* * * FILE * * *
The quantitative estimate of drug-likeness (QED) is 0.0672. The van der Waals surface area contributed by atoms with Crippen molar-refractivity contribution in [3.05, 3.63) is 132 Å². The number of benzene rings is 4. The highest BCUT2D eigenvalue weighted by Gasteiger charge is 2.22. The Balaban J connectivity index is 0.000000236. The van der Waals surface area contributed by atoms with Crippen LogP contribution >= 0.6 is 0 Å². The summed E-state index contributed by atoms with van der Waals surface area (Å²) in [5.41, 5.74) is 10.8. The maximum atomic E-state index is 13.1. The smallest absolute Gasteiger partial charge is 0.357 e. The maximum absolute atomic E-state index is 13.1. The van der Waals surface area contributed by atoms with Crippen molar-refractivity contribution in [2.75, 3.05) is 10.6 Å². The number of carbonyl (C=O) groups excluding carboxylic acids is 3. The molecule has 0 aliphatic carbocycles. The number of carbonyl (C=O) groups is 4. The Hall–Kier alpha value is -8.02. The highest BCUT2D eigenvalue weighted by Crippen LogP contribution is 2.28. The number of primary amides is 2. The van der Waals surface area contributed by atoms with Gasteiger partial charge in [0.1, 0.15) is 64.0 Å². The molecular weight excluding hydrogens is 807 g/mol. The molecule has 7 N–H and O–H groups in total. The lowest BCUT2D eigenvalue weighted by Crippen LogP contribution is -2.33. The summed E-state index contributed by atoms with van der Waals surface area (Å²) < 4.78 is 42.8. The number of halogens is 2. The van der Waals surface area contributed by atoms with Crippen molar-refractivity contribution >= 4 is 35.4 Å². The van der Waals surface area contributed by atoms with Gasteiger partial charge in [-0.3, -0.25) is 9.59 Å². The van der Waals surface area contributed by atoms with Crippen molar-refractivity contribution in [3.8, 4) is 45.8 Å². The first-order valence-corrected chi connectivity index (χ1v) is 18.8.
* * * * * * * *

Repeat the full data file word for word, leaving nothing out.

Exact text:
The quantitative estimate of drug-likeness (QED) is 0.0672. The van der Waals surface area contributed by atoms with Crippen molar-refractivity contribution in [3.05, 3.63) is 132 Å². The number of benzene rings is 4. The highest BCUT2D eigenvalue weighted by Gasteiger charge is 2.22. The Balaban J connectivity index is 0.000000236. The van der Waals surface area contributed by atoms with Crippen LogP contribution >= 0.6 is 0 Å². The summed E-state index contributed by atoms with van der Waals surface area (Å²) in [5.41, 5.74) is 10.8. The maximum atomic E-state index is 13.1. The smallest absolute Gasteiger partial charge is 0.357 e. The maximum absolute atomic E-state index is 13.1. The van der Waals surface area contributed by atoms with Crippen molar-refractivity contribution in [2.75, 3.05) is 10.6 Å². The number of carbonyl (C=O) groups excluding carboxylic acids is 3. The molecule has 0 aliphatic carbocycles. The number of carbonyl (C=O) groups is 4. The Hall–Kier alpha value is -8.02. The highest BCUT2D eigenvalue weighted by Crippen LogP contribution is 2.28. The number of primary amides is 2. The van der Waals surface area contributed by atoms with Gasteiger partial charge in [0.1, 0.15) is 64.0 Å². The molecular weight excluding hydrogens is 807 g/mol. The molecule has 7 N–H and O–H groups in total. The lowest BCUT2D eigenvalue weighted by Crippen LogP contribution is -2.33. The summed E-state index contributed by atoms with van der Waals surface area (Å²) < 4.78 is 42.8. The number of halogens is 2. The van der Waals surface area contributed by atoms with Crippen molar-refractivity contribution >= 4 is 35.4 Å². The van der Waals surface area contributed by atoms with Gasteiger partial charge in [-0.3, -0.25) is 9.59 Å². The van der Waals surface area contributed by atoms with Crippen molar-refractivity contribution in [3.8, 4) is 45.8 Å². The first-order valence-corrected chi connectivity index (χ1v) is 18.8.